Speculation Rises on SoCal Edison Involuntary Bankruptcy

With the failure of the state to agree on a rescue plan to restore Southern California Edison's financial viability, rumors last week grew louder that three of the major generators who are creditors would take the utility into involuntary bankruptcy.

Edison's parent company CFO, Ted Craver, senior vice president with Edison International, told a conference call with debtholders last Tuesday that the utility would strongly resist any attempt to force it into bankruptcy prematurely. However, Edison officials agree the utility is more likely to be taken into bankruptcy involuntarily now that the legislature has adjourned. But they also note the utility's financial position has improved, which may help hold off an effort by creditors to take the utility into bankruptcy.

"We don't think our creditors are losing any significant time by continuing to forbear," said Craver. "Southern California Edison's financial position is not deteriorating any further this time, and in fact, our cash position has stabilized, so we hope creditors will bear with us and continue to work with us despite what is a frustrating process." Edison continues to advocate a political solution because it will be quicker and less costly. In the final days of the legislative session last Friday, Edison was promised but never received a draft piece of legislation from the senate.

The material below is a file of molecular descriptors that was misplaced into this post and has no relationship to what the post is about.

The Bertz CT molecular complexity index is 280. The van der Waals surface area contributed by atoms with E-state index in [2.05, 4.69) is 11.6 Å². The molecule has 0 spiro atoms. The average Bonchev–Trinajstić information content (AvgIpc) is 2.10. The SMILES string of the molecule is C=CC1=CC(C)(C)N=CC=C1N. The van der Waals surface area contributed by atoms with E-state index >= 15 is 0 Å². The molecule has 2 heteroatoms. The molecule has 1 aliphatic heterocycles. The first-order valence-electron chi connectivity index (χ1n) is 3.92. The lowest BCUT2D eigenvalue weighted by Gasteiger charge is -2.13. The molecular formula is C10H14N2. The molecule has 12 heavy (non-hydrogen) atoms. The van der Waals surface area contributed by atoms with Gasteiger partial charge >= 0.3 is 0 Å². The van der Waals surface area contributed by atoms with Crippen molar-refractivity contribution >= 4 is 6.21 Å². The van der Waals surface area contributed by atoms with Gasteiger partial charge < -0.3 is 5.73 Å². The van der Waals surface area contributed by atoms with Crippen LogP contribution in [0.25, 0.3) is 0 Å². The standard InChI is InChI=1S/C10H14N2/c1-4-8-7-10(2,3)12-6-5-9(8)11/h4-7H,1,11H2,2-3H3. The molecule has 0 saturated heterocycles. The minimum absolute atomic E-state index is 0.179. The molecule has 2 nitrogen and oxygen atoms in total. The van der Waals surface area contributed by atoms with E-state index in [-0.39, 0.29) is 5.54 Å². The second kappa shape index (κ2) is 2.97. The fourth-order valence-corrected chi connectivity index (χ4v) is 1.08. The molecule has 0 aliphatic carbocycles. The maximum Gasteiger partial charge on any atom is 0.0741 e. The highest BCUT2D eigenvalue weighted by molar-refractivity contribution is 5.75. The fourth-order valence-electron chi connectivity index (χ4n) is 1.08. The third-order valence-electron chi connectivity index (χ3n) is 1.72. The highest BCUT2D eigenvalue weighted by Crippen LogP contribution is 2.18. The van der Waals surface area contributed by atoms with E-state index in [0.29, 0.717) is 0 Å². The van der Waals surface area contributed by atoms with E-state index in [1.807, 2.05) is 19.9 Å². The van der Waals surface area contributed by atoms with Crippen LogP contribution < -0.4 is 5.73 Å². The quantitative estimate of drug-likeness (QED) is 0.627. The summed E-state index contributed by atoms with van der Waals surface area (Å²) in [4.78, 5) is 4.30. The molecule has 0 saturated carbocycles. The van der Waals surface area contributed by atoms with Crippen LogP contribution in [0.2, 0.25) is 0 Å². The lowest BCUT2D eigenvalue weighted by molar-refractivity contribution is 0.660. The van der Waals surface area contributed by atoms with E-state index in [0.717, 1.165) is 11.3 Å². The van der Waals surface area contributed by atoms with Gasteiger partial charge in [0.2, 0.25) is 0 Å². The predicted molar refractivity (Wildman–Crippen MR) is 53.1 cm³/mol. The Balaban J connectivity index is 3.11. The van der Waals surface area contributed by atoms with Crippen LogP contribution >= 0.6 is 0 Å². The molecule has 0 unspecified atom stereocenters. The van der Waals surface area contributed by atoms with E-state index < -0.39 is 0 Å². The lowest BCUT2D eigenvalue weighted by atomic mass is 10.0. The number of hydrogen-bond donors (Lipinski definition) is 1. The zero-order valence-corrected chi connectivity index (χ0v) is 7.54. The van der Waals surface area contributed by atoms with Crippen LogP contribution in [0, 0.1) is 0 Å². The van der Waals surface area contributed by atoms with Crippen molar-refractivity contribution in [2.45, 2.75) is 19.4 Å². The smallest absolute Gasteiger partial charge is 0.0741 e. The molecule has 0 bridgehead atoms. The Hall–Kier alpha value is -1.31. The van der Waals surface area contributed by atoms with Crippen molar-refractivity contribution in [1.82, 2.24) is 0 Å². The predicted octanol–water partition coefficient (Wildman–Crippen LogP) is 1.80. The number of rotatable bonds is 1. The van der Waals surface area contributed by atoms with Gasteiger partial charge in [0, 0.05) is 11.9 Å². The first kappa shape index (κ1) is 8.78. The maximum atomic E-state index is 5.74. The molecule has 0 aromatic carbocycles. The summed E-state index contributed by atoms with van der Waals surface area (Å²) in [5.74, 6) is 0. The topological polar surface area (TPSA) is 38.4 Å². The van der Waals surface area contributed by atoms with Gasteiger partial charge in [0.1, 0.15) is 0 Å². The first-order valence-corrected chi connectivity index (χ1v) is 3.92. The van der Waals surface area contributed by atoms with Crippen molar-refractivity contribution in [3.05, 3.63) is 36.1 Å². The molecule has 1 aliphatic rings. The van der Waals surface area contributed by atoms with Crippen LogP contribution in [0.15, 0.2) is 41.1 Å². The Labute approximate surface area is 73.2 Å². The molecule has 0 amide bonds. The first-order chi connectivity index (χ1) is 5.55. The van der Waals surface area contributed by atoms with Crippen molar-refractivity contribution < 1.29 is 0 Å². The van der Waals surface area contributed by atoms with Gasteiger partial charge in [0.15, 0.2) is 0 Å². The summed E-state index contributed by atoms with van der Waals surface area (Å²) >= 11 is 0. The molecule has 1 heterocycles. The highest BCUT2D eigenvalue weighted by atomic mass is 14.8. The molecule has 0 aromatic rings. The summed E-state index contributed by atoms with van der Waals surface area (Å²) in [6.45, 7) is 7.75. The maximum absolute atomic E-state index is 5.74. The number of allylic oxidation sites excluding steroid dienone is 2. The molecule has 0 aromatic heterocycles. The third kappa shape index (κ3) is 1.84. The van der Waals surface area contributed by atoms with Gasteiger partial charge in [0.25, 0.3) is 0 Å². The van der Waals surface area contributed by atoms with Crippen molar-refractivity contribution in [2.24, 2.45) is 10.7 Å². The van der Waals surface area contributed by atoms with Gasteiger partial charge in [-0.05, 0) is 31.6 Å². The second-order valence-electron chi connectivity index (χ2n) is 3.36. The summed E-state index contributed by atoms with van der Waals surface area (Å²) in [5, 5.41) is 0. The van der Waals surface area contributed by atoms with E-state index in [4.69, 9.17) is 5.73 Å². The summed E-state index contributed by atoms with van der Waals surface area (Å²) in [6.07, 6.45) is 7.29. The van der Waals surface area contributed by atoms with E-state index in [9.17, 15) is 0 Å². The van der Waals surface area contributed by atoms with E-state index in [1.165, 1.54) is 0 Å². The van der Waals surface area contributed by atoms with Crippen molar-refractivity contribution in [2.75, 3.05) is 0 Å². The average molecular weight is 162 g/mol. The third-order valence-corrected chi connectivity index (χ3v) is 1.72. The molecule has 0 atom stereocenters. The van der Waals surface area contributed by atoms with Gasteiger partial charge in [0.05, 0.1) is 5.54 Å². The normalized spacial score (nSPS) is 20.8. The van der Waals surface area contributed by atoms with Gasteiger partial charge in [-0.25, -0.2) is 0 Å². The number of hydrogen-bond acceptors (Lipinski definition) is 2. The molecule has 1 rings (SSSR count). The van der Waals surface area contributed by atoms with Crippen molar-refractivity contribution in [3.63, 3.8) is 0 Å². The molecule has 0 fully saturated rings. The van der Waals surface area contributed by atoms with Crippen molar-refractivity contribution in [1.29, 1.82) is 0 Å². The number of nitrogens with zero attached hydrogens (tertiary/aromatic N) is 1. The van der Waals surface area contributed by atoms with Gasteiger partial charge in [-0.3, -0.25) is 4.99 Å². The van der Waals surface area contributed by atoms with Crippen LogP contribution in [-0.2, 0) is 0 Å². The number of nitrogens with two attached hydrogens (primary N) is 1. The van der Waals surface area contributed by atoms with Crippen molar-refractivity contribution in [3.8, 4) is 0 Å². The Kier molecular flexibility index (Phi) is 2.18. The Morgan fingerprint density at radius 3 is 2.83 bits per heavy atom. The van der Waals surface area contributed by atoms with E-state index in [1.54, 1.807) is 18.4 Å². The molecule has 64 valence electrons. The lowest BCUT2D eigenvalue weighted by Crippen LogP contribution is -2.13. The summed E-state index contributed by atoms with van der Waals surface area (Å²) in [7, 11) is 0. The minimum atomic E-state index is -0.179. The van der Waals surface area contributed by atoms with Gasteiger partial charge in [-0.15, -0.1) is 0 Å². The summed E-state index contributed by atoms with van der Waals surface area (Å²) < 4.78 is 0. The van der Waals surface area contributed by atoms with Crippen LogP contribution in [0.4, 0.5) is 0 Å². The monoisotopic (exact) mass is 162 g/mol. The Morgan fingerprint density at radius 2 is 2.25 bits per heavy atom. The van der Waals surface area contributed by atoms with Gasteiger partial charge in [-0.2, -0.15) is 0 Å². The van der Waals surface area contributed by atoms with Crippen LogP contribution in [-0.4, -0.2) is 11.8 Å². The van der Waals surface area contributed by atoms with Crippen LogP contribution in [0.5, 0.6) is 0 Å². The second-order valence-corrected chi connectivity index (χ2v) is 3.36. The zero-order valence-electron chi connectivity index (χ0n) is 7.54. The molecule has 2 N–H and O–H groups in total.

Jan Smutny-Jones, executive director of the California Independent Energy Producers (IEP), which includes many Edison creditors, said in a conference call that if his generator-members had wanted to push the utility into bankruptcy, "they would have done so by now." However, he wouldn't say categorically that none of IEP's members would join a push for bankruptcy.

"I don't know ultimately what any of the 50-odd companies that are part of our association may do; I can't guarantee (that they won't). I think, however, it is incumbent on Edison to reach out and explain how the back debts are going to be paid and how there could be some accommodations made."

He said that more dialogue between Edison and the generators is needed at the highest levels, otherwise, "people will assume the worst and take whatever actions are necessary to protect their own fiduciary responsibilities to their own shareholders."

Reuters News Service carried an item indicating that Reliant Energy and Mirant were looking for a third creditor (the minimum needed) to initiate the involuntary bankruptcy move. A Houston-based Reliant spokesperson, Richard Wheatley, said his company would not comment on the matter.

Another energy observer in California said a Mirant source was claiming that a third generator, Dynegy, was joining the pair to put together a contingency bankruptcy filing for Edison in the event that a political/regulatory solution in California does not develop.

Edison's spokesperson said the company was deciding how, and if, it will respond to the latest speculation.

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